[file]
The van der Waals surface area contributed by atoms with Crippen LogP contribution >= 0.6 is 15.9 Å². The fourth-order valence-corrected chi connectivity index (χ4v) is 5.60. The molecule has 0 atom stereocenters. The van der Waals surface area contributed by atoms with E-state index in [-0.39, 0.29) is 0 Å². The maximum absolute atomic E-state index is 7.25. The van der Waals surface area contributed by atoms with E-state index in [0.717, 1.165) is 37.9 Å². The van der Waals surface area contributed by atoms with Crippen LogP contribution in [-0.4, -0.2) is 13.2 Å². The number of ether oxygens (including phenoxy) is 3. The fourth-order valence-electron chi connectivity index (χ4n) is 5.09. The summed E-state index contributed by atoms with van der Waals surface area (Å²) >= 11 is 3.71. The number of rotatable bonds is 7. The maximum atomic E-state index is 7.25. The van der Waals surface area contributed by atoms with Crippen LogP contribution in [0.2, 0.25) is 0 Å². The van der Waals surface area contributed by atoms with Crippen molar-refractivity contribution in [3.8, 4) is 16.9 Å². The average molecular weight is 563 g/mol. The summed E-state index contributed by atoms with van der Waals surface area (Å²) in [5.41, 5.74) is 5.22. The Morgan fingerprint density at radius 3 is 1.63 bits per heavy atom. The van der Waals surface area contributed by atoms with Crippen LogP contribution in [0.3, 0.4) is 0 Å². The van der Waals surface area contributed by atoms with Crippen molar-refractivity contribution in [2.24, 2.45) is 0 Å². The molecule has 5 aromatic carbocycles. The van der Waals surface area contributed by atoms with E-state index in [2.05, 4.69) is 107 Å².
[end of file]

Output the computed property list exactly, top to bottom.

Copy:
The van der Waals surface area contributed by atoms with Crippen LogP contribution >= 0.6 is 15.9 Å². The fourth-order valence-corrected chi connectivity index (χ4v) is 5.60. The molecule has 0 atom stereocenters. The van der Waals surface area contributed by atoms with E-state index in [-0.39, 0.29) is 0 Å². The maximum absolute atomic E-state index is 7.25. The van der Waals surface area contributed by atoms with E-state index in [0.717, 1.165) is 37.9 Å². The van der Waals surface area contributed by atoms with Crippen LogP contribution in [-0.4, -0.2) is 13.2 Å². The number of ether oxygens (including phenoxy) is 3. The fourth-order valence-electron chi connectivity index (χ4n) is 5.09. The summed E-state index contributed by atoms with van der Waals surface area (Å²) >= 11 is 3.71. The number of rotatable bonds is 7. The maximum atomic E-state index is 7.25. The van der Waals surface area contributed by atoms with Crippen LogP contribution in [0.2, 0.25) is 0 Å². The van der Waals surface area contributed by atoms with Crippen molar-refractivity contribution in [3.8, 4) is 16.9 Å². The average molecular weight is 563 g/mol. The summed E-state index contributed by atoms with van der Waals surface area (Å²) in [5.41, 5.74) is 5.22. The Morgan fingerprint density at radius 3 is 1.63 bits per heavy atom. The van der Waals surface area contributed by atoms with Crippen LogP contribution in [0.3, 0.4) is 0 Å². The van der Waals surface area contributed by atoms with Crippen molar-refractivity contribution in [2.24, 2.45) is 0 Å². The molecule has 5 aromatic carbocycles. The van der Waals surface area contributed by atoms with E-state index in [2.05, 4.69) is 107 Å².